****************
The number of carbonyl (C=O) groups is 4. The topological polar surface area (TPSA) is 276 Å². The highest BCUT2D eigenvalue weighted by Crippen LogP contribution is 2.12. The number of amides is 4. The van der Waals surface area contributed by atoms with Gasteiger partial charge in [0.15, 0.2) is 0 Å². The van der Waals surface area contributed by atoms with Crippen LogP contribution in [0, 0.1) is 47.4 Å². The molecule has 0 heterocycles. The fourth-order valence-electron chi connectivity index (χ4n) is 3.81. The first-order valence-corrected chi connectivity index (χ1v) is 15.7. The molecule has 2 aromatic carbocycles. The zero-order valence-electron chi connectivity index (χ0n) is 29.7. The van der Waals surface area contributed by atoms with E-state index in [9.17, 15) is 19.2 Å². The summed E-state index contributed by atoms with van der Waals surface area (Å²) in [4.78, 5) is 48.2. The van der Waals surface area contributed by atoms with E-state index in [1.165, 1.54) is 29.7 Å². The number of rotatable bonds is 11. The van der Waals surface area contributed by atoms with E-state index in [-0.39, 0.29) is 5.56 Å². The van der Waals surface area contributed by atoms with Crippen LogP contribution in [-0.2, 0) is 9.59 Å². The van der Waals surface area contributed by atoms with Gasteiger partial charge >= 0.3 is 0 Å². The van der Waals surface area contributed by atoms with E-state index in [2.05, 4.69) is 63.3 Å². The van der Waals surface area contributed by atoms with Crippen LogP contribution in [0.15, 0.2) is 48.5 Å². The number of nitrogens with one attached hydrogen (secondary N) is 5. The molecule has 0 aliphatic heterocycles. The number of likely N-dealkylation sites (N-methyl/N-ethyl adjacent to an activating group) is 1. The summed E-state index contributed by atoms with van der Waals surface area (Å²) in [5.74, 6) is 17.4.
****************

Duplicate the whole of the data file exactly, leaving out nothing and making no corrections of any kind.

The number of carbonyl (C=O) groups is 4. The topological polar surface area (TPSA) is 276 Å². The highest BCUT2D eigenvalue weighted by Crippen LogP contribution is 2.12. The number of amides is 4. The van der Waals surface area contributed by atoms with Gasteiger partial charge in [0.15, 0.2) is 0 Å². The van der Waals surface area contributed by atoms with Crippen LogP contribution in [0, 0.1) is 47.4 Å². The molecule has 0 heterocycles. The fourth-order valence-electron chi connectivity index (χ4n) is 3.81. The first-order valence-corrected chi connectivity index (χ1v) is 15.7. The molecule has 2 aromatic carbocycles. The zero-order valence-electron chi connectivity index (χ0n) is 29.7. The van der Waals surface area contributed by atoms with E-state index in [9.17, 15) is 19.2 Å². The summed E-state index contributed by atoms with van der Waals surface area (Å²) in [4.78, 5) is 48.2. The van der Waals surface area contributed by atoms with E-state index in [1.165, 1.54) is 29.7 Å². The number of rotatable bonds is 11. The van der Waals surface area contributed by atoms with E-state index in [-0.39, 0.29) is 5.56 Å². The van der Waals surface area contributed by atoms with Crippen LogP contribution in [-0.2, 0) is 9.59 Å². The van der Waals surface area contributed by atoms with Gasteiger partial charge >= 0.3 is 0 Å². The van der Waals surface area contributed by atoms with E-state index in [2.05, 4.69) is 63.3 Å². The van der Waals surface area contributed by atoms with Crippen LogP contribution in [0.15, 0.2) is 48.5 Å². The number of nitrogens with one attached hydrogen (secondary N) is 5. The molecule has 0 aliphatic heterocycles. The number of likely N-dealkylation sites (N-methyl/N-ethyl adjacent to an activating group) is 1. The summed E-state index contributed by atoms with van der Waals surface area (Å²) in [5.74, 6) is 17.4.